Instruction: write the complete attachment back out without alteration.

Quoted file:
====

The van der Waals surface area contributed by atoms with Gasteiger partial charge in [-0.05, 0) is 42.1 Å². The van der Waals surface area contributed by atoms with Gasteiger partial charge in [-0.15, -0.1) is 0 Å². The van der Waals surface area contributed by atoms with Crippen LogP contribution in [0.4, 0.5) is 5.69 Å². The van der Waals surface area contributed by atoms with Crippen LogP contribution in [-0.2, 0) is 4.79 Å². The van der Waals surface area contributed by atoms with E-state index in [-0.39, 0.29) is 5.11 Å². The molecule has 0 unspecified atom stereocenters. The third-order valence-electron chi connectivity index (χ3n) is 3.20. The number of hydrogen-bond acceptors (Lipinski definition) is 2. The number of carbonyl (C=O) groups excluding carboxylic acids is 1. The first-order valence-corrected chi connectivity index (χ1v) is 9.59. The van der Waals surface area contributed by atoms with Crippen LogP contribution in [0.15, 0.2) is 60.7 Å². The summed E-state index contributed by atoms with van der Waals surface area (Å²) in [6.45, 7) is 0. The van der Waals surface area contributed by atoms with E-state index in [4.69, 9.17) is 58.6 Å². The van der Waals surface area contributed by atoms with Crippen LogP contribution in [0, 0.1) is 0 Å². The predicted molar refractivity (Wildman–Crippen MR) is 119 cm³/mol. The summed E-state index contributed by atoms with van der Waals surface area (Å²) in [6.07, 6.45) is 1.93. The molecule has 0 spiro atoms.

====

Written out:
The van der Waals surface area contributed by atoms with Gasteiger partial charge in [-0.05, 0) is 42.1 Å². The van der Waals surface area contributed by atoms with Gasteiger partial charge in [-0.15, -0.1) is 0 Å². The van der Waals surface area contributed by atoms with Crippen LogP contribution in [0.4, 0.5) is 5.69 Å². The van der Waals surface area contributed by atoms with Crippen LogP contribution in [-0.2, 0) is 4.79 Å². The van der Waals surface area contributed by atoms with E-state index in [-0.39, 0.29) is 5.11 Å². The molecule has 0 unspecified atom stereocenters. The third-order valence-electron chi connectivity index (χ3n) is 3.20. The number of hydrogen-bond acceptors (Lipinski definition) is 2. The number of carbonyl (C=O) groups excluding carboxylic acids is 1. The first-order valence-corrected chi connectivity index (χ1v) is 9.59. The van der Waals surface area contributed by atoms with Crippen LogP contribution in [0.15, 0.2) is 60.7 Å². The summed E-state index contributed by atoms with van der Waals surface area (Å²) in [6.45, 7) is 0. The van der Waals surface area contributed by atoms with E-state index in [4.69, 9.17) is 58.6 Å². The van der Waals surface area contributed by atoms with Crippen LogP contribution in [0, 0.1) is 0 Å². The predicted molar refractivity (Wildman–Crippen MR) is 119 cm³/mol. The summed E-state index contributed by atoms with van der Waals surface area (Å²) in [6.07, 6.45) is 1.93. The molecule has 0 spiro atoms.